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Container Gardening 101: A Beginner’s Guide

April 27th, 2017


The good news with maintenance-free apartment living is that you don’t have any yard work. But if you have an inner gardener, that might be bad news. The solution? Container gardening. Your outdoor patio can be your own private apartment garden, with no weeds to pull. To get you started, here are the basics:

Understand your light:

Different plants respond to different amounts of sunshine. For anything described as “full sun,” you need at least six full ours of sunshine every day. Patio walls, northern exposures, and overhangs can all limit the sunshine your apartment garden gets, so plant with reality in mind. Here’s a collection of shade-loving container plants. Here’s another if your patio is sunny and hot.

Use large pots:

Plants don’t like small pots any more than you like small shoes. Give their roots room to spread out and you’ll also find yourself needing to water less often. If your patio is sunny and hot, roots will get scorched in small pots and your apartment garden will suffer. Inexpensive plastic pots are fine, and if they’re very tall (most roots won’t go more than a foot or so deep), use biodegradable packing peanuts at the bottom of the pot to make the pots lighter and save good potting soil for the plants.

Use good soil:

Buy potting soil, not garden soil. Garden soil is meant to enhance existing soil, not to be used as a planting medium by itself. Potting soil actually has very little soil in it, but is largely made up of other ingredients such as sphagnum moss, vermiculite, and bark, that give roots something to hold onto, delivering nutrition and moisture while also draining well. Good soil gives your apartment garden the best chance to flourish.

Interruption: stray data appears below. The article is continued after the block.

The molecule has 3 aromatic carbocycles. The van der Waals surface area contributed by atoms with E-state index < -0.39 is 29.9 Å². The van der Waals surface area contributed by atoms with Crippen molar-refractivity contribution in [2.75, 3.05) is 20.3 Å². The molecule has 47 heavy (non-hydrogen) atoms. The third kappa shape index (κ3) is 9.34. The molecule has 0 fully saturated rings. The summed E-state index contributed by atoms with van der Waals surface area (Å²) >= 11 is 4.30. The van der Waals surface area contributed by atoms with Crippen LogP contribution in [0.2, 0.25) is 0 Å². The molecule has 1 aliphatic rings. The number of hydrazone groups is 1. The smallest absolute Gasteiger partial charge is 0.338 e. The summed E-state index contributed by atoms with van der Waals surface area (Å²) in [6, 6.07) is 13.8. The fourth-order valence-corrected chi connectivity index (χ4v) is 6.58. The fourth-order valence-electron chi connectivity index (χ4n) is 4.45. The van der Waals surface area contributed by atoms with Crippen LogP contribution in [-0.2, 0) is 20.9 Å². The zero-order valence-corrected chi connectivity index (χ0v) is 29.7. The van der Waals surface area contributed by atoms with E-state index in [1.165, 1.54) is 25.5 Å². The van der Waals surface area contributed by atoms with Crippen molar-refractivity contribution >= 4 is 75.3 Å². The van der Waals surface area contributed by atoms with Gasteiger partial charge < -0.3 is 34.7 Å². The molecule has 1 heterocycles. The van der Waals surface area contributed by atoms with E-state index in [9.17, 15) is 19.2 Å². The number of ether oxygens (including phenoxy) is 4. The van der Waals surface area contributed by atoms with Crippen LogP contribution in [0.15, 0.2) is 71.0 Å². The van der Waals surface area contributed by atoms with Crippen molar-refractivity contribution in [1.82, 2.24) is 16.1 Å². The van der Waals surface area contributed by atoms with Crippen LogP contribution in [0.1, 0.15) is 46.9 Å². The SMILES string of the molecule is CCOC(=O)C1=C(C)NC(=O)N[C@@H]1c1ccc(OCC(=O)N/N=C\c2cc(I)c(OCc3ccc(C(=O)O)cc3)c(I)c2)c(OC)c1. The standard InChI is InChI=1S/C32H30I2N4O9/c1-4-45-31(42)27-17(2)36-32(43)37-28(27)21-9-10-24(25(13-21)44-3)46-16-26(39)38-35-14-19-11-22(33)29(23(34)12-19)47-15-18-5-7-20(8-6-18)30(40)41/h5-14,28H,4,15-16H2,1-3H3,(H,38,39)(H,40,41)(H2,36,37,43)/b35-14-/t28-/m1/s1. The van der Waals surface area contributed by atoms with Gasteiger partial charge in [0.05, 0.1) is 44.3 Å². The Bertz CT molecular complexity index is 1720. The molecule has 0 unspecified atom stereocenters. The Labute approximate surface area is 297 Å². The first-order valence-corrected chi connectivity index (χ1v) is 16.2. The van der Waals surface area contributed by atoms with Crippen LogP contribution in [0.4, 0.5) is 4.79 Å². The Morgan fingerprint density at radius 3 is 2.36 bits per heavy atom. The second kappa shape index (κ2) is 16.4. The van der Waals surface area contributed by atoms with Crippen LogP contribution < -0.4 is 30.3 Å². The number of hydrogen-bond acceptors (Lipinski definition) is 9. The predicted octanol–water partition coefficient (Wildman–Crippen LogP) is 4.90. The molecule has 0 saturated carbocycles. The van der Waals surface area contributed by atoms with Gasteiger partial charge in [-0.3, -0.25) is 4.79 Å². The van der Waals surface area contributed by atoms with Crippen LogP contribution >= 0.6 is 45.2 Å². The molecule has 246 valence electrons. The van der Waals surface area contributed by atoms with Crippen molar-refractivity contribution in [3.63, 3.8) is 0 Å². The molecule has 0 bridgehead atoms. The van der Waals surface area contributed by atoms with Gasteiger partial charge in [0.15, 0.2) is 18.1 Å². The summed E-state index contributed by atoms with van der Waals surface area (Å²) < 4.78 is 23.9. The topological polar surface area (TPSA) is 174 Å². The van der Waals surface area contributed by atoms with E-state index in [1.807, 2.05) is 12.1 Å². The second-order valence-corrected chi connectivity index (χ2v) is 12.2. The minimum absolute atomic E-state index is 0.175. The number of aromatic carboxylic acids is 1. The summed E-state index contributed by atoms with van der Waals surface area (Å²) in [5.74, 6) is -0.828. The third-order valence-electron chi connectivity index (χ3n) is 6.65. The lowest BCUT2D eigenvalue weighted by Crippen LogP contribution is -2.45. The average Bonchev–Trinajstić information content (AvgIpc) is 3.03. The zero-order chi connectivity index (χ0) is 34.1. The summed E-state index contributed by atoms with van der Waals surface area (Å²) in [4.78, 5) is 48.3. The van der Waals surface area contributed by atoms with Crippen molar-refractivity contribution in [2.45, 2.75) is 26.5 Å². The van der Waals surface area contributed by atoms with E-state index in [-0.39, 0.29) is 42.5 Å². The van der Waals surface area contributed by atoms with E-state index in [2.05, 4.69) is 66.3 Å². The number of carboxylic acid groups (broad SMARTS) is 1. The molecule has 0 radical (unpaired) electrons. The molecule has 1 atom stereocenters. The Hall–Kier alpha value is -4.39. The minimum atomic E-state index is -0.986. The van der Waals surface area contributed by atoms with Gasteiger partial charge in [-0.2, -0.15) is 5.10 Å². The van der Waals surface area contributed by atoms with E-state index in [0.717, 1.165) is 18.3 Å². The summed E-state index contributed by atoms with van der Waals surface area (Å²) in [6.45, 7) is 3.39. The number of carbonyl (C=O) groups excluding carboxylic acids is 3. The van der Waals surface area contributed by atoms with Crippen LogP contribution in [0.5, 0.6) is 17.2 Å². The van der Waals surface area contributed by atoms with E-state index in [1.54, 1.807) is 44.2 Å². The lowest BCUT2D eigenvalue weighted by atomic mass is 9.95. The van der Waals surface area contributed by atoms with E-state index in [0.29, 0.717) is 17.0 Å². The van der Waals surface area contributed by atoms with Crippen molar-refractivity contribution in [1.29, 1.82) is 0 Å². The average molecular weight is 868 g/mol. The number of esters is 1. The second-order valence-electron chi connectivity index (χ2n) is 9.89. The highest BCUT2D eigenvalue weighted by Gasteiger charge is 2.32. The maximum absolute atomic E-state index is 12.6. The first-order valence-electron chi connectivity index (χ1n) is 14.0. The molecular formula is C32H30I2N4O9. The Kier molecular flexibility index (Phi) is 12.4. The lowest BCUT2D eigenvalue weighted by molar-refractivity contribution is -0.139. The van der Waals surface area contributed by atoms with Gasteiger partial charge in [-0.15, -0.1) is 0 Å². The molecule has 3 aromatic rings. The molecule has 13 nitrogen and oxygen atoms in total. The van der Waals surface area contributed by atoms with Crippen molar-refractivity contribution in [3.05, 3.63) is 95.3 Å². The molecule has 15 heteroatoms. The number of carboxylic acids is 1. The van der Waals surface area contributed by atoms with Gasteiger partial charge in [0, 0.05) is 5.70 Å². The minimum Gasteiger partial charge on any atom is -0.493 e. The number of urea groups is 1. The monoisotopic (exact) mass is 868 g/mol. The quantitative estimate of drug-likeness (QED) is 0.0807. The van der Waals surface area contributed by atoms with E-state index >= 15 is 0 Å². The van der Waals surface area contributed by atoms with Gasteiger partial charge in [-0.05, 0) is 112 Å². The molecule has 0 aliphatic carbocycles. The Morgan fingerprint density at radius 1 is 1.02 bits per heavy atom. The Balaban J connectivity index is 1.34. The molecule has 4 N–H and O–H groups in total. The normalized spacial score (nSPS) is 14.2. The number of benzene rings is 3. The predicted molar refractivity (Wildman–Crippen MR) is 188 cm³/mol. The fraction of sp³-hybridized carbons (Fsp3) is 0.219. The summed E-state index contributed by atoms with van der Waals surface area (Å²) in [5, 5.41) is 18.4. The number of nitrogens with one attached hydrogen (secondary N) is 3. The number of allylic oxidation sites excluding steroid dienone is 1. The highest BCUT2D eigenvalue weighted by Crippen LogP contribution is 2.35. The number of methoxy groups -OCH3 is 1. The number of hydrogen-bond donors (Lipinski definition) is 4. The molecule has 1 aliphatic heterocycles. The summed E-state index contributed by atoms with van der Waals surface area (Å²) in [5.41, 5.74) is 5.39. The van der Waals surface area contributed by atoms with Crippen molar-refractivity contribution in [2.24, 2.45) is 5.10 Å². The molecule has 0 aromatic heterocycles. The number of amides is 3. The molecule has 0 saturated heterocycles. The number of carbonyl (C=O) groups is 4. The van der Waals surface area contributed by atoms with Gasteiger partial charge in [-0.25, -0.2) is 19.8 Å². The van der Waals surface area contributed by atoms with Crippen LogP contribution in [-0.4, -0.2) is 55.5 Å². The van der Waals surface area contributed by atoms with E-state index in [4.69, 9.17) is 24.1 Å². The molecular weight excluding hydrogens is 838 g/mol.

Pick healthy plants:

More important than whether a plant is covered in flowers or fruit is how the foliage looks. Choose plants with full, deep-green, vigorous foliage and stout stems. The fruit and flowers will come quickly enough. (Refer to this list for the best vegetables for container gardening.) Provide a cage or small trellis for climbing plants. Don’t worry—they’ll grow quickly and make a big statement in your apartment garden.

Crowd your flowers:

spread out your veg: With floral containers, make them full and beautiful from the beginning. Flowers will work their way through and around each other to give you a beautiful apartment garden. In large pots, plant something tall, surround it with plants that are bushy, and then tuck in something that trails around the edges. For vegetables, pay attention to the recommended spacing on the plant labels and give them plenty of room.

Feed and water:

The most important rule of apartment garden care is to feed and water frequently. Water whenever the soil feels dry on the surface, which probably means every day during hot times. Feed with liquid fertilizer (or granular fertilizer dissolved into water) weekly, or dilute it more and feed with every watering.

Maintain your plants:

Pinch off dead flowers throughout the season (known as “deadheading”) to encourage more blooming, and on plants where you can’t pluck individual flowers, you may need to shear the whole thing back by about a third at mid-season to encourage fresh new growth. No matter what you do, some plants get rangy and scraggly by mid-season. If so, it’s their fault, not yours. Pull them out and stick more in. Your apartment garden is small and you should enjoy it for the whole season.

And the best news? You can start your apartment garden containers right now. So indulge that spring fever and create your own garden oasis.


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